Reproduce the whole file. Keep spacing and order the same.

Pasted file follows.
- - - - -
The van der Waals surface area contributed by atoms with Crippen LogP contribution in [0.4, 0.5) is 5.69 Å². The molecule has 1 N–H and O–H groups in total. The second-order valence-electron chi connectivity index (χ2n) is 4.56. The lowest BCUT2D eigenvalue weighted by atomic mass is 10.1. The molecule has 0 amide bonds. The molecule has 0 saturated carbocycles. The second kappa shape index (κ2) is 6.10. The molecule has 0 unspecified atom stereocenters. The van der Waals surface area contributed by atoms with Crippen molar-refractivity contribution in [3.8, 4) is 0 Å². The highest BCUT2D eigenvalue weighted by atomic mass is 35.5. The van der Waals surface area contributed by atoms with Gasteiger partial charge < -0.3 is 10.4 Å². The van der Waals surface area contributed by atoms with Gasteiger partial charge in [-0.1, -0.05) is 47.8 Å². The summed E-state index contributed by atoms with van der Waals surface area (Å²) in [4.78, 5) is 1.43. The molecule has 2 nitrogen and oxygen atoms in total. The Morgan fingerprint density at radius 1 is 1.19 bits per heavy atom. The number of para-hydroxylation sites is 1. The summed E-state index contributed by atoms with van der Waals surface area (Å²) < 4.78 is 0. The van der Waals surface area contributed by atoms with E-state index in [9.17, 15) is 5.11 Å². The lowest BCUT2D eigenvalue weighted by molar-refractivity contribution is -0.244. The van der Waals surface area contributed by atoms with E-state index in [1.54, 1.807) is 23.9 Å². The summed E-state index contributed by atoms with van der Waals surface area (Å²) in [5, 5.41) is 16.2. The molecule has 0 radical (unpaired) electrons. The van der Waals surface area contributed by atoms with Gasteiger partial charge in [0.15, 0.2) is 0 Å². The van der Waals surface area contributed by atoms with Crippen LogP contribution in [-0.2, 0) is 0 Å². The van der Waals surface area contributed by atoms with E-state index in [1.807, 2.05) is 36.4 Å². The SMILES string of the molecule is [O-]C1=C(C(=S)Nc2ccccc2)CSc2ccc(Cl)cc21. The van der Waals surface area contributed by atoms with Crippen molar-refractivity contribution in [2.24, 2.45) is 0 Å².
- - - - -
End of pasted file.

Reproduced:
The van der Waals surface area contributed by atoms with Crippen LogP contribution in [0.4, 0.5) is 5.69 Å². The molecule has 1 N–H and O–H groups in total. The second-order valence-electron chi connectivity index (χ2n) is 4.56. The lowest BCUT2D eigenvalue weighted by atomic mass is 10.1. The molecule has 0 amide bonds. The molecule has 0 saturated carbocycles. The second kappa shape index (κ2) is 6.10. The molecule has 0 unspecified atom stereocenters. The van der Waals surface area contributed by atoms with Crippen molar-refractivity contribution in [3.8, 4) is 0 Å². The highest BCUT2D eigenvalue weighted by atomic mass is 35.5. The van der Waals surface area contributed by atoms with Gasteiger partial charge < -0.3 is 10.4 Å². The van der Waals surface area contributed by atoms with Gasteiger partial charge in [-0.1, -0.05) is 47.8 Å². The summed E-state index contributed by atoms with van der Waals surface area (Å²) in [4.78, 5) is 1.43. The molecule has 2 nitrogen and oxygen atoms in total. The Morgan fingerprint density at radius 1 is 1.19 bits per heavy atom. The number of para-hydroxylation sites is 1. The summed E-state index contributed by atoms with van der Waals surface area (Å²) < 4.78 is 0. The van der Waals surface area contributed by atoms with E-state index in [9.17, 15) is 5.11 Å². The lowest BCUT2D eigenvalue weighted by molar-refractivity contribution is -0.244. The van der Waals surface area contributed by atoms with E-state index in [1.54, 1.807) is 23.9 Å². The summed E-state index contributed by atoms with van der Waals surface area (Å²) in [5, 5.41) is 16.2. The molecule has 0 radical (unpaired) electrons. The van der Waals surface area contributed by atoms with Gasteiger partial charge in [0.15, 0.2) is 0 Å². The van der Waals surface area contributed by atoms with Crippen LogP contribution in [-0.2, 0) is 0 Å². The van der Waals surface area contributed by atoms with E-state index in [1.807, 2.05) is 36.4 Å². The SMILES string of the molecule is [O-]C1=C(C(=S)Nc2ccccc2)CSc2ccc(Cl)cc21. The van der Waals surface area contributed by atoms with Crippen molar-refractivity contribution in [2.24, 2.45) is 0 Å².